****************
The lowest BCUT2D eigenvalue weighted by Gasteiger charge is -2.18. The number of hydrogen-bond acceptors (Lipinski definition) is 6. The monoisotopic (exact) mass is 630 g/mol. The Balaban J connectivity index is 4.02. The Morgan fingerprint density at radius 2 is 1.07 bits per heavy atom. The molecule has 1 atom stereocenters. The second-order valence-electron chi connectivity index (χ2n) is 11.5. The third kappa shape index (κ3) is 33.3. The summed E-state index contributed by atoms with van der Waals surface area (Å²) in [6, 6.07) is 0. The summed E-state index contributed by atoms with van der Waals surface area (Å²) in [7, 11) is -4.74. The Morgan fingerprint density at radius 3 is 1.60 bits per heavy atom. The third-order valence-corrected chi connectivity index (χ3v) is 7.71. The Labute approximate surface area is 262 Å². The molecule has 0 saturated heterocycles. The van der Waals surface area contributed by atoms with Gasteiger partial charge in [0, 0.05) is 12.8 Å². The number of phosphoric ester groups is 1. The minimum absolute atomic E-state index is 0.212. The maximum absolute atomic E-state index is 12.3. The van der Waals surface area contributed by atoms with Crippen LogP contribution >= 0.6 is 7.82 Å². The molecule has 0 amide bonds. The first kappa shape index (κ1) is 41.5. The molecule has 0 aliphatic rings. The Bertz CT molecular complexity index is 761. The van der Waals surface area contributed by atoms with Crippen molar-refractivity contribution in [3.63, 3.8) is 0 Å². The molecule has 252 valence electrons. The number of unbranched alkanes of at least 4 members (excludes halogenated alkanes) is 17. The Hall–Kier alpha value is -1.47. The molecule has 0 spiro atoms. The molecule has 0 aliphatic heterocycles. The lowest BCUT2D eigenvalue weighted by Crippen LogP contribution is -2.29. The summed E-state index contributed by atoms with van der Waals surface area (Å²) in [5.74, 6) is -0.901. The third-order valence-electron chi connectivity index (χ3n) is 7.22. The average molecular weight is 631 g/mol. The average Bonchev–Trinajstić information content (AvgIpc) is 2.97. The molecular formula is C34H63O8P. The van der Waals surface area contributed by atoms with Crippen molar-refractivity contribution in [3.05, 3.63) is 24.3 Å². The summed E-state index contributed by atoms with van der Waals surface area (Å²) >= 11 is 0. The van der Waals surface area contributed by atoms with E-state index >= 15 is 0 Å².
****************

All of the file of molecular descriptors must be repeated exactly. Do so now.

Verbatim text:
The lowest BCUT2D eigenvalue weighted by Gasteiger charge is -2.18. The number of hydrogen-bond acceptors (Lipinski definition) is 6. The monoisotopic (exact) mass is 630 g/mol. The Balaban J connectivity index is 4.02. The Morgan fingerprint density at radius 2 is 1.07 bits per heavy atom. The molecule has 1 atom stereocenters. The second-order valence-electron chi connectivity index (χ2n) is 11.5. The third kappa shape index (κ3) is 33.3. The summed E-state index contributed by atoms with van der Waals surface area (Å²) in [6, 6.07) is 0. The summed E-state index contributed by atoms with van der Waals surface area (Å²) in [7, 11) is -4.74. The Morgan fingerprint density at radius 3 is 1.60 bits per heavy atom. The third-order valence-corrected chi connectivity index (χ3v) is 7.71. The Labute approximate surface area is 262 Å². The molecule has 0 saturated heterocycles. The van der Waals surface area contributed by atoms with Gasteiger partial charge in [0, 0.05) is 12.8 Å². The number of phosphoric ester groups is 1. The minimum absolute atomic E-state index is 0.212. The maximum absolute atomic E-state index is 12.3. The van der Waals surface area contributed by atoms with Crippen LogP contribution >= 0.6 is 7.82 Å². The molecule has 0 amide bonds. The first kappa shape index (κ1) is 41.5. The molecule has 0 aliphatic rings. The Bertz CT molecular complexity index is 761. The van der Waals surface area contributed by atoms with Crippen molar-refractivity contribution in [3.63, 3.8) is 0 Å². The molecule has 252 valence electrons. The number of unbranched alkanes of at least 4 members (excludes halogenated alkanes) is 17. The Hall–Kier alpha value is -1.47. The molecule has 0 spiro atoms. The molecule has 0 aliphatic heterocycles. The lowest BCUT2D eigenvalue weighted by Crippen LogP contribution is -2.29. The summed E-state index contributed by atoms with van der Waals surface area (Å²) in [5.74, 6) is -0.901. The third-order valence-electron chi connectivity index (χ3n) is 7.22. The average molecular weight is 631 g/mol. The average Bonchev–Trinajstić information content (AvgIpc) is 2.97. The molecular formula is C34H63O8P. The van der Waals surface area contributed by atoms with Crippen molar-refractivity contribution in [3.05, 3.63) is 24.3 Å². The summed E-state index contributed by atoms with van der Waals surface area (Å²) >= 11 is 0. The van der Waals surface area contributed by atoms with E-state index >= 15 is 0 Å².